What should your calcium hardness be? What should your total alkalinity be? Are there ideal numbers? And if so, what are they for your pool? This article discusses these questions through the lens of overall water balance.
What if range chemistry is the wrong thing to focus on when managing water? What if the ranges do not always apply, like in the winter? Theoretically, the textbook ranges for chemistry are ideal. But in reality, that's not always the case. In this article we will explain why we prioritize the Langelier Saturation Index (LSI) first, and range chemistry after that.
How should we add calcium chloride to a swimming pool? How can we make sure we're handling it safely, and properly, to avoid unintended consequences? Adding calcium is not as simple as it sounds...you don't just throw it in the pool. Calcium chloride doesn't dissolve the same way as dry acid, sodium bicarb or a non-chlorine shock; calcium chloride gives off a lot of heat. Like any other dry chemical, however, calcium chloride should be pre-dissolved in a bucket prior to adding to the pool. Let's explain.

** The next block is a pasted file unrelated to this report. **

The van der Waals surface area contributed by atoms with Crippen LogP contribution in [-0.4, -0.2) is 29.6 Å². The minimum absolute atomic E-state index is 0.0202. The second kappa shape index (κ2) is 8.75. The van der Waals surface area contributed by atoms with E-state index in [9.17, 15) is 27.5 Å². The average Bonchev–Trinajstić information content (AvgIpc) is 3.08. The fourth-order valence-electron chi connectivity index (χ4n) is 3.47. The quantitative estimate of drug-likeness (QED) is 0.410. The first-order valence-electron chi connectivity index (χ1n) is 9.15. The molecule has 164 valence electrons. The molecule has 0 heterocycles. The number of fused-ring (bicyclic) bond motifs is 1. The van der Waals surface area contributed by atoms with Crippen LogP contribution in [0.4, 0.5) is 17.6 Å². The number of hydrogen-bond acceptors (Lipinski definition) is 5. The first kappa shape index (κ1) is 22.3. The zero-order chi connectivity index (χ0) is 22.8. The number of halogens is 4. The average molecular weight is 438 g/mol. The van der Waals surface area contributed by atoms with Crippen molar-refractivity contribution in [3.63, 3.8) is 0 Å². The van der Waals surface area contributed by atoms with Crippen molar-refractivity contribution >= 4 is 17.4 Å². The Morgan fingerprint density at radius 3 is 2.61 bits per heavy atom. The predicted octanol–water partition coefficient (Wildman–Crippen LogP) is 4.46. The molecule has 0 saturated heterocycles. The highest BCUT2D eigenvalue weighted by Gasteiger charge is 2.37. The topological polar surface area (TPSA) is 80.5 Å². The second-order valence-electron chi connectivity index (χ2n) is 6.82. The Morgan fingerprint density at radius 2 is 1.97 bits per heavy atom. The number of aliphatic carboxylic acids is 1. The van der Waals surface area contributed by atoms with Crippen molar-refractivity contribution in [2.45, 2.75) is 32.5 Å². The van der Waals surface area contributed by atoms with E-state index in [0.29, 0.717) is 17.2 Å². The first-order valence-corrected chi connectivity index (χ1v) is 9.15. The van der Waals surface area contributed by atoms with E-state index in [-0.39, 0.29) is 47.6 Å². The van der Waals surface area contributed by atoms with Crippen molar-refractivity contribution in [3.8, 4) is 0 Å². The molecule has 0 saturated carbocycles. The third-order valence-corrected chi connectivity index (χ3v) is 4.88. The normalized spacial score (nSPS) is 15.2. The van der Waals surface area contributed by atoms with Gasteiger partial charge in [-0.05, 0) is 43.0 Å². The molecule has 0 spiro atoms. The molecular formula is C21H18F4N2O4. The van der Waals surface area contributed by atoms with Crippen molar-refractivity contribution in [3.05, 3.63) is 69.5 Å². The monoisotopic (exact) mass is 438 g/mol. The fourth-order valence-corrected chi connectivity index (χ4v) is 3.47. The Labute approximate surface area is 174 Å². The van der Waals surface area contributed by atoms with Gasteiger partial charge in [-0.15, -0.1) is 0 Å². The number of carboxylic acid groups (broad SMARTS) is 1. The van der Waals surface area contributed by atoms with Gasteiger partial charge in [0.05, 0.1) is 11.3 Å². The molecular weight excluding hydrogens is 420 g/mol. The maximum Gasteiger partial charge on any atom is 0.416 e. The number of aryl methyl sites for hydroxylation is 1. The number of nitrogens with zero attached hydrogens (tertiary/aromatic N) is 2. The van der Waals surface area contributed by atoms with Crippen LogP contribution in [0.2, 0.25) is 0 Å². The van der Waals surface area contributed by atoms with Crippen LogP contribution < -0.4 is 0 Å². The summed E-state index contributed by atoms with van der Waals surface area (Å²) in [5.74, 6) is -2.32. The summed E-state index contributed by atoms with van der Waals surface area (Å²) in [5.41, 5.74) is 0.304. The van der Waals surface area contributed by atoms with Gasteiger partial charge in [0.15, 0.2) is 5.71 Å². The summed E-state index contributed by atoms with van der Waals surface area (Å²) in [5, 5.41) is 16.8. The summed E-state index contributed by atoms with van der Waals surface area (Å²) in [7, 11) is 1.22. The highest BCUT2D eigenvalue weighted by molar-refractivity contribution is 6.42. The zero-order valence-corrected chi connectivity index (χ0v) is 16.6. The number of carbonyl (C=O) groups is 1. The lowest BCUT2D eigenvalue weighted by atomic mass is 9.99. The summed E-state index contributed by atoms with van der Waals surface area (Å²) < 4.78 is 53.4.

Calcium hardness has a bad reputation, and that reputation is undeserved. When people see calcium scale or plaster problems that are white in color, they immediately assume it's calcium's fault. In reality, calcium is actually your best friend for water balance, as it is remarkably stable, and able to help you keep your pool in LSI balance year-round.
If you do not know the chemistry of the source water, making decisions about how to treat your pool become more difficult. This article covers the importance of knowing the chemistry from the tap.
Calcium hardness is one of the most important factors in water chemistry, and swimming pool chemistry especially. It is one of the six LSI factors, and because it does not fluctuate much, we love using calcium hardness as a foundation for water balance. Let's discuss why.
Pool builders, plaster applicators, and service techs know that a pool startup can be a real pain. Plaster dust is just the tip of the iceberg. For residential pools especially, most pools have water filling them within hours of finishing the plaster. That means the tap water and its chemistry is immensely important in the curing process (hydration) of new pool plaster.